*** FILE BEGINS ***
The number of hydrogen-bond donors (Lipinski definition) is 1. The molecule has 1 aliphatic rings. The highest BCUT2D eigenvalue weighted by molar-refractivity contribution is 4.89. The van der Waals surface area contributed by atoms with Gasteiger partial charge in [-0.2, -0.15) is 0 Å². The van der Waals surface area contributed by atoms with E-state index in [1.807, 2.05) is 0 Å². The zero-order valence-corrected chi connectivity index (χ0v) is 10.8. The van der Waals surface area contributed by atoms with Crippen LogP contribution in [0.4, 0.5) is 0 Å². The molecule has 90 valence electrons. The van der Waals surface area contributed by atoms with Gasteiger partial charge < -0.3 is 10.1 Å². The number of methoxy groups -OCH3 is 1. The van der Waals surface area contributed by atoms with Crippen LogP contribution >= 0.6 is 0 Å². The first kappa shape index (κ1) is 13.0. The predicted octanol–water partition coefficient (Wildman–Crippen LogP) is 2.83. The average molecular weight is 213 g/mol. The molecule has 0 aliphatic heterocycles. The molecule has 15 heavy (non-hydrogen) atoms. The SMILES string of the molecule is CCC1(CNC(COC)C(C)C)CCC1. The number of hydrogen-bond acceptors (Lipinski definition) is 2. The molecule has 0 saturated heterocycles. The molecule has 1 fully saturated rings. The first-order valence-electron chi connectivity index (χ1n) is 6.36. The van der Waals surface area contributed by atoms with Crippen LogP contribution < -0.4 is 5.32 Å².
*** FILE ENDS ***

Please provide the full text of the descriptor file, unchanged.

The number of hydrogen-bond donors (Lipinski definition) is 1. The molecule has 1 aliphatic rings. The highest BCUT2D eigenvalue weighted by molar-refractivity contribution is 4.89. The van der Waals surface area contributed by atoms with Gasteiger partial charge in [-0.2, -0.15) is 0 Å². The van der Waals surface area contributed by atoms with E-state index in [1.807, 2.05) is 0 Å². The zero-order valence-corrected chi connectivity index (χ0v) is 10.8. The van der Waals surface area contributed by atoms with Crippen LogP contribution in [0.4, 0.5) is 0 Å². The molecule has 90 valence electrons. The van der Waals surface area contributed by atoms with Gasteiger partial charge < -0.3 is 10.1 Å². The number of methoxy groups -OCH3 is 1. The van der Waals surface area contributed by atoms with Crippen LogP contribution >= 0.6 is 0 Å². The first kappa shape index (κ1) is 13.0. The predicted octanol–water partition coefficient (Wildman–Crippen LogP) is 2.83. The average molecular weight is 213 g/mol. The molecule has 0 aliphatic heterocycles. The molecule has 15 heavy (non-hydrogen) atoms. The SMILES string of the molecule is CCC1(CNC(COC)C(C)C)CCC1. The number of hydrogen-bond acceptors (Lipinski definition) is 2. The molecule has 0 saturated heterocycles. The molecule has 1 fully saturated rings. The first-order valence-electron chi connectivity index (χ1n) is 6.36. The van der Waals surface area contributed by atoms with Crippen LogP contribution < -0.4 is 5.32 Å².